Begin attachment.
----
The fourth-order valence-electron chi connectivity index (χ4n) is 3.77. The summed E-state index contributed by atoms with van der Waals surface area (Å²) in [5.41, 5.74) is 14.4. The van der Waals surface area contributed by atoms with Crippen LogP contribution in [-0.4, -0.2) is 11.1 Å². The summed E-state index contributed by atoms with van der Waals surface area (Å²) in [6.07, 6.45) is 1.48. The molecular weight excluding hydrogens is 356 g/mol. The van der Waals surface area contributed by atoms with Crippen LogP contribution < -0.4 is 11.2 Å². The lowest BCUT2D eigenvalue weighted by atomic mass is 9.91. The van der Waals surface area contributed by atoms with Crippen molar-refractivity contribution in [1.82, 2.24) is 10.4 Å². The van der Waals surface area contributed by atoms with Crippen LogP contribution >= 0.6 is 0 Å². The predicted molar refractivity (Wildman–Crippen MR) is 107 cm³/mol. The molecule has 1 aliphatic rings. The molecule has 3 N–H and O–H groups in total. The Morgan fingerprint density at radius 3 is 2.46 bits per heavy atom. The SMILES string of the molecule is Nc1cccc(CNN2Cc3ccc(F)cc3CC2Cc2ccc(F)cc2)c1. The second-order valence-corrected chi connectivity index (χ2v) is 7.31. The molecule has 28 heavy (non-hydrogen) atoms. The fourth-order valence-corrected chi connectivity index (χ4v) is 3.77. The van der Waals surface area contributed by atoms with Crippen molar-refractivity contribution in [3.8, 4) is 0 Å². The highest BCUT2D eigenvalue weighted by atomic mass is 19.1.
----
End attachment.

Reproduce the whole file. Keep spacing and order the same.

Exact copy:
The fourth-order valence-electron chi connectivity index (χ4n) is 3.77. The summed E-state index contributed by atoms with van der Waals surface area (Å²) in [5.41, 5.74) is 14.4. The van der Waals surface area contributed by atoms with Crippen LogP contribution in [-0.4, -0.2) is 11.1 Å². The summed E-state index contributed by atoms with van der Waals surface area (Å²) in [6.07, 6.45) is 1.48. The molecular weight excluding hydrogens is 356 g/mol. The van der Waals surface area contributed by atoms with Crippen LogP contribution < -0.4 is 11.2 Å². The lowest BCUT2D eigenvalue weighted by atomic mass is 9.91. The van der Waals surface area contributed by atoms with Crippen molar-refractivity contribution in [1.82, 2.24) is 10.4 Å². The van der Waals surface area contributed by atoms with Crippen LogP contribution >= 0.6 is 0 Å². The predicted molar refractivity (Wildman–Crippen MR) is 107 cm³/mol. The molecule has 1 aliphatic rings. The molecule has 3 N–H and O–H groups in total. The Morgan fingerprint density at radius 3 is 2.46 bits per heavy atom. The SMILES string of the molecule is Nc1cccc(CNN2Cc3ccc(F)cc3CC2Cc2ccc(F)cc2)c1. The second-order valence-corrected chi connectivity index (χ2v) is 7.31. The molecule has 28 heavy (non-hydrogen) atoms. The fourth-order valence-corrected chi connectivity index (χ4v) is 3.77. The van der Waals surface area contributed by atoms with Crippen molar-refractivity contribution in [3.8, 4) is 0 Å². The highest BCUT2D eigenvalue weighted by atomic mass is 19.1.